On The Bench

My first dead body…

Characters on the Bench.- May 2024

What was your initial reaction when you stumbled upon your first mystery or crime scene? Did you ever imagine you'd become involved in solving mysteries?
  • Terry Ambrose:

    Rick Atwood, reluctant police consultant in the Seaside Cove Bed & Breakfast Mysteries, says, “When I moved to Seaside Cove with my daughter Alex, I never dreamed I’d become involved in a murder investigation. Sure, I’d seen plenty of them in my time as a reporter in New York, but I was never involved in the investigations. There, I was always R.J. Atwood, a reporter for the Times. Here, I’ve become friends with the Chief of Police, and I can’t seem to say know when he asks for help. Maybe because of my time on the crime beat, a dead body doesn’t bother me that much. To my chagrin, that also seems to be the case with Alex. I never would have guessed I was raising a true-crime junkie or that she’d always be trying to solve the case before me.”

  • Nancy J. Cohen:

    Marla Vail, amateur sleuth of the Bad Hair Day Mysteries, says, “It was a shocker when I discovered my client dead in the shampoo chair. I was alone with her in my salon at the time and couldn’t wait until the police arrived. That was only the start of many more hair-raising adventures. Now I’ve learned to make my own observations before the cops arrive.”

  • Debra H. Goldstein:

    Sarah Blair, amateur sleuth of the Sarah Blair Mysteries says, “Having gone through a horrible divorce from the rat, I was in shock to learn that he was dead and the police thought my twin sister, Chef Emily, killed him with a bite of her rhubarb crisp. I never imagined I’d be in a situation to solve his murder in order to prove my sister didn’t do it!”

  • Cheryl Hollon:

    Miranda Trent, amateur sleuth of the Paint & Shine Mysteries, says, “I’m the owner of the Paint & Shine cultural tourist business in Eastern Kentucky, smack dab in the Daniel Boone National Forest. When I set about serving my clients an authentic Southern meal, I had no idea that I would come across the body of my cook. The best biscuit maker in Wolfe County had been stabbed through the chest with her own knife. I needed to find out what happened or be prepared to lose my business before it had even gotten off the ground.”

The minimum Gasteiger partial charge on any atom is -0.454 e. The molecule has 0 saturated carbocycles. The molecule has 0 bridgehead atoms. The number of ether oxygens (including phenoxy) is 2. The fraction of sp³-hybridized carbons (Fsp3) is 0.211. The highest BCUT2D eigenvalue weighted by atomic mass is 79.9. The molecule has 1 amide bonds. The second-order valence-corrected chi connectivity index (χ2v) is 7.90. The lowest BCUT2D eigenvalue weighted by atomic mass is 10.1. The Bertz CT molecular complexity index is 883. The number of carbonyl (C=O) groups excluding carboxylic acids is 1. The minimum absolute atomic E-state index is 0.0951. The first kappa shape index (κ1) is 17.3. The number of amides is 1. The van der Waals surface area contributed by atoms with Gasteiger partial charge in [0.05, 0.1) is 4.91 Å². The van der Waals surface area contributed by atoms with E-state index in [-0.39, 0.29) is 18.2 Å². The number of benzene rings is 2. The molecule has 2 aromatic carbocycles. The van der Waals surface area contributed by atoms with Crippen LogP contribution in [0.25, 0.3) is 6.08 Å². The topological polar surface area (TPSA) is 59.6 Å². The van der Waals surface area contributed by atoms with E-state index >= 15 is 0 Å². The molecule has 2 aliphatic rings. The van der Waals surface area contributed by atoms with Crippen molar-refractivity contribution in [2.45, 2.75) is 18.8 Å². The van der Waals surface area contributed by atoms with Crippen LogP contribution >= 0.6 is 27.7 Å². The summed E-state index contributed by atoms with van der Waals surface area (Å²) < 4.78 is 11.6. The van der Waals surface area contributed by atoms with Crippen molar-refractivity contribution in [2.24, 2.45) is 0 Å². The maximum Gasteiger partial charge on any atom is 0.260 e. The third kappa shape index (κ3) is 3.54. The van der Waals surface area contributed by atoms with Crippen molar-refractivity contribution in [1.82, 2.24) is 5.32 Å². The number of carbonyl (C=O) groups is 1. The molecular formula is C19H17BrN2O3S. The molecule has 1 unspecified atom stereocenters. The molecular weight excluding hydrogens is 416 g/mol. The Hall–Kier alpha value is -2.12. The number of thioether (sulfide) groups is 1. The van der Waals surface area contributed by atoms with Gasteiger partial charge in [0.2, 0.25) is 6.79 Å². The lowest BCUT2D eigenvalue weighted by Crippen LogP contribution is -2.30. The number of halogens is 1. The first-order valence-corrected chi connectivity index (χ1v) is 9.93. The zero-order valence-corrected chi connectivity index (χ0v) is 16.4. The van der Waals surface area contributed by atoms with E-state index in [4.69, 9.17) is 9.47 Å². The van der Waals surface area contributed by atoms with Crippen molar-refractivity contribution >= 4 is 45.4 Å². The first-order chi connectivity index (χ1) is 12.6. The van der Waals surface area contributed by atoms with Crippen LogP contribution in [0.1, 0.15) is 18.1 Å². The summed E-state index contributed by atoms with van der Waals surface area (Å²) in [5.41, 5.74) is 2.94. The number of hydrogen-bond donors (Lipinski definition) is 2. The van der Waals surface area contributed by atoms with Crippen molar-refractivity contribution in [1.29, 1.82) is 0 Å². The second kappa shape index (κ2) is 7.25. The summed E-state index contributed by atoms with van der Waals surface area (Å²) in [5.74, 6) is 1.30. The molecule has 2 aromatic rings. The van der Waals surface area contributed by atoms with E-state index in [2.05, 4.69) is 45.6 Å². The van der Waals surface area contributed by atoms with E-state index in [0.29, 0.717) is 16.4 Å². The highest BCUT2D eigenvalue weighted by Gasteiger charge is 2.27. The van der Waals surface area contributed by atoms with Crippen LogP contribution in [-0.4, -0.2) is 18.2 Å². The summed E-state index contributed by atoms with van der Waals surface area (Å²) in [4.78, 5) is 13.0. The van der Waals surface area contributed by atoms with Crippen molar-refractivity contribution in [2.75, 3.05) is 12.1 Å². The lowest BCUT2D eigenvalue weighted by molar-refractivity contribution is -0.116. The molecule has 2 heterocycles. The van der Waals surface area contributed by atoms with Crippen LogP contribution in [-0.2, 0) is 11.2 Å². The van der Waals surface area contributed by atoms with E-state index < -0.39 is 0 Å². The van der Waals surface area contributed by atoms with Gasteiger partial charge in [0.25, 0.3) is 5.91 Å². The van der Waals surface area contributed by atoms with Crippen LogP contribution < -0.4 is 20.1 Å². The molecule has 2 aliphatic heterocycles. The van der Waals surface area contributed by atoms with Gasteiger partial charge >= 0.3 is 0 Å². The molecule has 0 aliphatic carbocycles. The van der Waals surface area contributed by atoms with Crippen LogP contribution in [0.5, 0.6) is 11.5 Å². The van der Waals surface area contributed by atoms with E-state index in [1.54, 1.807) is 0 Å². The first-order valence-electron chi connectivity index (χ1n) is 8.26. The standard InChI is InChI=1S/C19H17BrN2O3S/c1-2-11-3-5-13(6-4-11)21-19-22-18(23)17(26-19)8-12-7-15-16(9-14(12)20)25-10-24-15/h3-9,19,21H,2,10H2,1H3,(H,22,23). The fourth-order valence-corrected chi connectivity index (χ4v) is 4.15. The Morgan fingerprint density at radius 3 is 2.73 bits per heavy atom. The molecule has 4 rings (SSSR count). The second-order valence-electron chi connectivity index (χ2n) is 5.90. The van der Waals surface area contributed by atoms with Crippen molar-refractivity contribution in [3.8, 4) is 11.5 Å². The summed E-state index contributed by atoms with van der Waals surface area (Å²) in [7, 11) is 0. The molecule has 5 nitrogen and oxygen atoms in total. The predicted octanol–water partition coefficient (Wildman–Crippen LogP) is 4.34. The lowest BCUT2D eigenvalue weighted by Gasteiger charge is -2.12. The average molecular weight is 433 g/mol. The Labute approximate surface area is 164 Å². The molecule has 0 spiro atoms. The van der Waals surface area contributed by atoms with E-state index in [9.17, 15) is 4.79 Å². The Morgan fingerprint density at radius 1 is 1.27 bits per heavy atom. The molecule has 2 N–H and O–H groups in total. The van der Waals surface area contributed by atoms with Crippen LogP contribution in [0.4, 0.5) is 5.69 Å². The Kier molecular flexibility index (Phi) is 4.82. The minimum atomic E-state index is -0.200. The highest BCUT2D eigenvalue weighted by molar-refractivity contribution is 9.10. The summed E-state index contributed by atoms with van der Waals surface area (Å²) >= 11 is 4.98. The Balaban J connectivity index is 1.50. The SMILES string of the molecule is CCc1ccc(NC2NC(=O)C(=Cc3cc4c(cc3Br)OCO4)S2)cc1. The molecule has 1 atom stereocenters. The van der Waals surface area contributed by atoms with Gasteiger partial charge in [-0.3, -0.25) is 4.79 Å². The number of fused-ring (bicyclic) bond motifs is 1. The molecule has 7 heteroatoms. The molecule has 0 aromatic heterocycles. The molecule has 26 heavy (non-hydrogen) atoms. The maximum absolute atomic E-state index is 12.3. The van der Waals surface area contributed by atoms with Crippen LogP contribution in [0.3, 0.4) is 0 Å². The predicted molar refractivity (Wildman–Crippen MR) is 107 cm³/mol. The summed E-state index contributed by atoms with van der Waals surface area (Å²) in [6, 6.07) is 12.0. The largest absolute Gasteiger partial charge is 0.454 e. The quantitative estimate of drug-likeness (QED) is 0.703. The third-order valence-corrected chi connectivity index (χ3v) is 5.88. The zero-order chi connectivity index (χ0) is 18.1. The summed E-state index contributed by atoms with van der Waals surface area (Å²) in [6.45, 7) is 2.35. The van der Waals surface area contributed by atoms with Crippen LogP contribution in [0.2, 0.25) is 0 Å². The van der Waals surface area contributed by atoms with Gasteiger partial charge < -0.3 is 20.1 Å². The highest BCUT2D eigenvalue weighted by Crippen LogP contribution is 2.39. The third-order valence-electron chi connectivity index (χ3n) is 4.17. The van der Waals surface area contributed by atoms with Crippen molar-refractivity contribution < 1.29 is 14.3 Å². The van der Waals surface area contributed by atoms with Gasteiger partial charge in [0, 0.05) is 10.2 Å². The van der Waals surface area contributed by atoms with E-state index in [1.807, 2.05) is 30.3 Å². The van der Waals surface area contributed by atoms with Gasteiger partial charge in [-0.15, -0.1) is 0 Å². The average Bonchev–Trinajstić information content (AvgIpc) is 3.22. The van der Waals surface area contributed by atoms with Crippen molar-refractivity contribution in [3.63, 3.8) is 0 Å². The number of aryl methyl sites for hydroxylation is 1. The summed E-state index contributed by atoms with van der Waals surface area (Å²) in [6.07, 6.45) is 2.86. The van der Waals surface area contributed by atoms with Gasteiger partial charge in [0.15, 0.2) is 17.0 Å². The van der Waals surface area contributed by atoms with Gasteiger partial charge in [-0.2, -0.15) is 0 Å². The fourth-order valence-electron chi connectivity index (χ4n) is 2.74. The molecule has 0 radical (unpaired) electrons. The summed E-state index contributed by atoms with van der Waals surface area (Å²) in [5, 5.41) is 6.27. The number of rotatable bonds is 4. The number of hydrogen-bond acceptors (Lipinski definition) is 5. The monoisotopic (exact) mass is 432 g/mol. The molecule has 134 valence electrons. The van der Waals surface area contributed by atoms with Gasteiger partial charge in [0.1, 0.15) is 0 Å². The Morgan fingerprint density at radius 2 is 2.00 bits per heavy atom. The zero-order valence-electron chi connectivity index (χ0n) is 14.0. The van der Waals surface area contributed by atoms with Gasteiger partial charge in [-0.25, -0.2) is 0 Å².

• Maggie Toussaint:

    Tabby Winslow, amateur sleuth of the Valona Jones (aka Maggie Toussaint) A Magic Candle Shop Mysteries, says, “The first crime scene I visited belonged to a hoarder, so it was difficult to move around, much less find clues. I didn’t even think that a woman had died in that place. I wanted out of there as fast as possible. As for the second question, the answer is no. My sister and I were sheltered during our childhood. We understood our lives would be centered around the family candle shop. It was only a threat to our livelihood that prompted me to take up the gauntlet.”

  • Lois Winston

    Anastasia Pollack, reluctant amateur sleuth of the Anastasia Pollack Crafting Mysteries, says, “Are you kidding? How would you feel if you walked into your office and discovered someone had killed the fashion editor and glue gunned her to your desk chair and computer keyboard? I was terrified! But do you know what was worse? Finding out my author wasn’t finished throwing dead bodies in my path. Thirteen book and three novellas later, I’m still dealing with murder and mayhem!”

That's it for what our characters have to say about their first dead body. What would you do if you ever came across one?


2 thoughts on “My first dead body…

  1. I’m glad to see that all the sleuths were dismayed and shocked to stumble across their first–and subsequent–corpses. As amateurs, they should not take murder lightly, and this attitude is one thing that sets cozy mysteries apart from other mystery subgenres.

  2. I loved reading all your comments!!!
    I’d call my twin sister and we would start trying to solve the case!😁

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